Ancient Monuments

History on the Ground

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Bowl barrow on Tinker's Walks, 950m WSW of Eastwoodlodge Farm

A Scheduled Monument in Walberswick, Suffolk

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Latitude: 52.3143 / 52°18'51"N

Longitude: 1.6225 / 1°37'20"E

OS Eastings: 647003.101566

OS Northings: 274640.374763

OS Grid: TM470746

Mapcode National: GBR YX1.WJ3

Mapcode Global: VHM7C.23L7

Entry Name: Bowl barrow on Tinker's Walks, 950m WSW of Eastwoodlodge Farm

Scheduled Date: 19 March 1970

Last Amended: 14 September 1993

Source: Historic England

Source ID: 1011382

English Heritage Legacy ID: 21279

County: Suffolk

Civil Parish: Walberswick

Traditional County: Suffolk

Lieutenancy Area (Ceremonial County): Suffolk

Church of England Parish: Walberswick St Andrew

Church of England Diocese: St.Edmundsbury and Ipswich


The monument includes a bowl barrow situated on heathland, beside a road, the
B1387, which clips it on the north-west side. It is visible as an earthen
mound standing to a height of 0.65m and covering a sub-circular area with a
maximum diameter of 38m on a north-east to south-west axis.

The site of the monument is shown on the attached map extract.
It includes a 2 metre boundary around the archaeological features,
considered to be essential for the monument's support and preservation.

Source: Historic England

Reasons for Scheduling

Bowl barrows, the most numerous form of round barrow, are funerary monuments
dating from the Late Neolithic period to the Late Bronze Age, with most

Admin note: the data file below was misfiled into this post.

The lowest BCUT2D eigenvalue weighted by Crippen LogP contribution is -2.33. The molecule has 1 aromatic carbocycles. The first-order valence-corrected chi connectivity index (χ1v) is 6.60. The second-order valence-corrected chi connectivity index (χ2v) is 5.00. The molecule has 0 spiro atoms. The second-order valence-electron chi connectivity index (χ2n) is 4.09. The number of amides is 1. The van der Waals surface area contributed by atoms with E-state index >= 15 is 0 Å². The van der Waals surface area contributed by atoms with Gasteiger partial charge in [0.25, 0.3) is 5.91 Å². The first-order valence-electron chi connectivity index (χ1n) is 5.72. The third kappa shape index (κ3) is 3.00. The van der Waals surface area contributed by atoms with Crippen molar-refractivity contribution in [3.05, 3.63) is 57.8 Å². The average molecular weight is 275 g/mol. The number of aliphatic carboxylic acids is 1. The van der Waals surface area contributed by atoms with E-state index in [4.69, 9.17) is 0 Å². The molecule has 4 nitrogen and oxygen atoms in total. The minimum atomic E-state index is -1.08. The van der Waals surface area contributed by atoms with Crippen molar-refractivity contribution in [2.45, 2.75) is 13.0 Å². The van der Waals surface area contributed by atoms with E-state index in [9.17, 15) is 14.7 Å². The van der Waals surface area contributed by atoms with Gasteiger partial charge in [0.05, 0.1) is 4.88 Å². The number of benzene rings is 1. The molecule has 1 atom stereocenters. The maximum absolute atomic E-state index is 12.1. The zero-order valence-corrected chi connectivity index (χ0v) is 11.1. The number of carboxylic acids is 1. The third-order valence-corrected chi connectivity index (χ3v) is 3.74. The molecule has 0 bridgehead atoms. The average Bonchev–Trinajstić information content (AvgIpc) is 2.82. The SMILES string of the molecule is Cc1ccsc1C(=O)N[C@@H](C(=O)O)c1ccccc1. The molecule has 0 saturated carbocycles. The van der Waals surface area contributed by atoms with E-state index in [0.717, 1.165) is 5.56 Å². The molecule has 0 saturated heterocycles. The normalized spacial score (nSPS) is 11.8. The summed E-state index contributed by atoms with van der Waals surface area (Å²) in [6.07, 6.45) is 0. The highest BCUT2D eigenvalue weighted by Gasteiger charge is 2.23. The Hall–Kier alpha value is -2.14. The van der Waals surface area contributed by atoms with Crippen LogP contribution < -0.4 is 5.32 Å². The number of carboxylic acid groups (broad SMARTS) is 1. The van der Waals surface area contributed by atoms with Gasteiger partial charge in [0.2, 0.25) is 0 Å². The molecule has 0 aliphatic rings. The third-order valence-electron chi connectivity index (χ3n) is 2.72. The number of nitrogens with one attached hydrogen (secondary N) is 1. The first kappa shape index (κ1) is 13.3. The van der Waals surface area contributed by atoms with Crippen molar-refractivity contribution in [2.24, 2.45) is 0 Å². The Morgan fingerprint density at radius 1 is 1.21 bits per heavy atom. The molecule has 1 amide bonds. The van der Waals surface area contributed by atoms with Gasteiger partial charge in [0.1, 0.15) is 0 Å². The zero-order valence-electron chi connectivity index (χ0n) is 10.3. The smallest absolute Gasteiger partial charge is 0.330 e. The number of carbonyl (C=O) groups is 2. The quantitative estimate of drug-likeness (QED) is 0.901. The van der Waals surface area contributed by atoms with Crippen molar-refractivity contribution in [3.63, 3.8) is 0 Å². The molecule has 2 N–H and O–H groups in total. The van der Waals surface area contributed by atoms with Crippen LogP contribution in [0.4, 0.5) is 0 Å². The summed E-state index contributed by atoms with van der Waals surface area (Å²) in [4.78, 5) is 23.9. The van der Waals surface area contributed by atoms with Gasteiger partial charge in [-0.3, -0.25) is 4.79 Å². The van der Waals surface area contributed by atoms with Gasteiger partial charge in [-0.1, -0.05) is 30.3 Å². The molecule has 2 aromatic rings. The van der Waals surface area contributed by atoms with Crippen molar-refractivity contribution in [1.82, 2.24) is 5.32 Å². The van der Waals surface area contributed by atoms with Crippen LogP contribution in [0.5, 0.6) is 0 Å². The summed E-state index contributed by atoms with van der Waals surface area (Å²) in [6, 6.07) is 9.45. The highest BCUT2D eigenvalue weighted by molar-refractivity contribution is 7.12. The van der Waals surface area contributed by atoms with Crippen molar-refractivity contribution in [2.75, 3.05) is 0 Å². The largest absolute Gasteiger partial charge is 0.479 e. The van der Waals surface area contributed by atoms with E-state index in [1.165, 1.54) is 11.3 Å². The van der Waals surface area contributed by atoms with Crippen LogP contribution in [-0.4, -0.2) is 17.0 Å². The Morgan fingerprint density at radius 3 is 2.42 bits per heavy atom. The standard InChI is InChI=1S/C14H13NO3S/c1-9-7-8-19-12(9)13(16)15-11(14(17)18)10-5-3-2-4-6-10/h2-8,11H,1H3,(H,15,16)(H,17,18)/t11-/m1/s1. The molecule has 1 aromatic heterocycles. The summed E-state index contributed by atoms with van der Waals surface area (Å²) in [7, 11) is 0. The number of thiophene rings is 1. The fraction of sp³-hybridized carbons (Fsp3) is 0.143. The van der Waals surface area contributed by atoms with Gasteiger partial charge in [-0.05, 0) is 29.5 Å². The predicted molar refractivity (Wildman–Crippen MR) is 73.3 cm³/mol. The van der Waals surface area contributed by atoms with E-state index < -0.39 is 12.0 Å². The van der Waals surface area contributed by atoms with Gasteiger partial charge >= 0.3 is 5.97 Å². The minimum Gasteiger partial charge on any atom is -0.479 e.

examples belonging to the period 2400-1500 BC. They were constructed as
earthen or rubble mounds, sometimes ditched, which covered single or multiple
burials. They occur either in isolation or grouped as cemeteries and often
acted as a focus for burials in later periods. Often superficially similar,
although differing widely in size, they exhibit regional variations in form
and a diversity of burial practices. There are over 10,000 surviving bowl
barrows recorded nationally (many more have already been destroyed), occurring
across most of lowland Britain. Often occupying prominent locations, they are
a major historic element in the modern landscape and their considerable
variation of form and longevity as a monument type provide important
information on the diversity of beliefs and social organisations amongst early
prehistoric communities. They are particularly representative of their period
and a substantial proportion of surviving examples are considered worthy of

The greater part of the barrow 950m west-south-west of Eastwoodlodge Farm
survives well and retains important archaeological information. Evidence
concerning the construction of the barrow, the manner and duration of its use,
and also the local environment, at and prior to the time of its construction,
will be preserved in the mound and in the soils buried beneath it. The
importance of the monument is enhanced by its proximity to another barrow
which lies 225m to the north-east.

Source: Historic England

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